University warns of Facebook privacy issues

Social

by CBR Staff Writer| 06 March 2013

The study profiles information from a panel of 5,076 Facebook users and discovered their behaviour on the social network changed over time.

The amount of personal information posted by users on Facebook has been on the rise despite efforts to protect privacy, according to a seven-year Carnegie Mellon University (CMU) study carried out from 2005 to 2011.

The study, "Silent Listeners: The Evolution of Privacy and Disclosure on Facebook" tracked information from a panel of 5,076 Facebook users and discovered their behaviour on the social network changed over time.

During 2005 to 2009, Facebook users gradually reduced the amount of personal data being shared publicly on the site.

Between 2009 and 2010, the social networking site modified its user interface and default settings, which increased public sharing of personal information.

CMU Information Technology and Public Policy associate professor, Alessandro Acquisti, said that the findings highlight the tension between privacy choices as expressions of individual subjective preferences, and the role of the network environment in shaping those choices.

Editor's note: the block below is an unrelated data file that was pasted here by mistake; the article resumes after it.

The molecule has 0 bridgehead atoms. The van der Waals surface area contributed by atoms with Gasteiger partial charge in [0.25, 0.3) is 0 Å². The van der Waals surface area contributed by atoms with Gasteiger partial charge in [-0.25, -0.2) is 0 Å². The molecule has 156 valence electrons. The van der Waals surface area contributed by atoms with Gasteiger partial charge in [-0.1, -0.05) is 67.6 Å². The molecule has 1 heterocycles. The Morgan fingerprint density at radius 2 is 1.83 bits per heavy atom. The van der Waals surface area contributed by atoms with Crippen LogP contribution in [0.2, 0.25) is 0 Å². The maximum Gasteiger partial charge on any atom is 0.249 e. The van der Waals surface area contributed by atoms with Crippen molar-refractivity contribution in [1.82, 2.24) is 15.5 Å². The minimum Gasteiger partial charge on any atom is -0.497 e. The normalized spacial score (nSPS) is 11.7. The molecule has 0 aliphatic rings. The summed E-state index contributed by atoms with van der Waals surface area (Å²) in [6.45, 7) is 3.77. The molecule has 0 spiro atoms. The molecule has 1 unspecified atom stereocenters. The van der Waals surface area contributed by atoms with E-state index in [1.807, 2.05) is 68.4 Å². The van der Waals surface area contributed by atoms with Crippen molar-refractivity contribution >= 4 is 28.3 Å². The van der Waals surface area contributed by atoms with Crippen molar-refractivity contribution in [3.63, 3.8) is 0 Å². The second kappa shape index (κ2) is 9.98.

"While people try to take control of their personal information, the network keeps changing, affecting their decisions and changing their privacy outcomes," Acquisti said.

Eventually, Facebook users increased the amount of information being shared among friends, while also increasing the amount of personal information being shared with 'silent listeners' including third-party apps and advertisers.

CMU researcher, Fred Stutzman, said: "These findings illustrate the challenges social network users face when trying to manage online privacy, the power of social media providers to affect their disclosure and privacy behaviour, and the potential limits of notice and consent mechanisms in addressing consumers' on-line privacy concerns."

CMU researcher, Ralph Gross, said: "Access to settings which help individuals determine which pro?le data other users get to see may increase members' feeling of control, but perceptions of control over personal data and the misdirection of users' attention have been linked to increases in disclosures of sensitive information to strangers."

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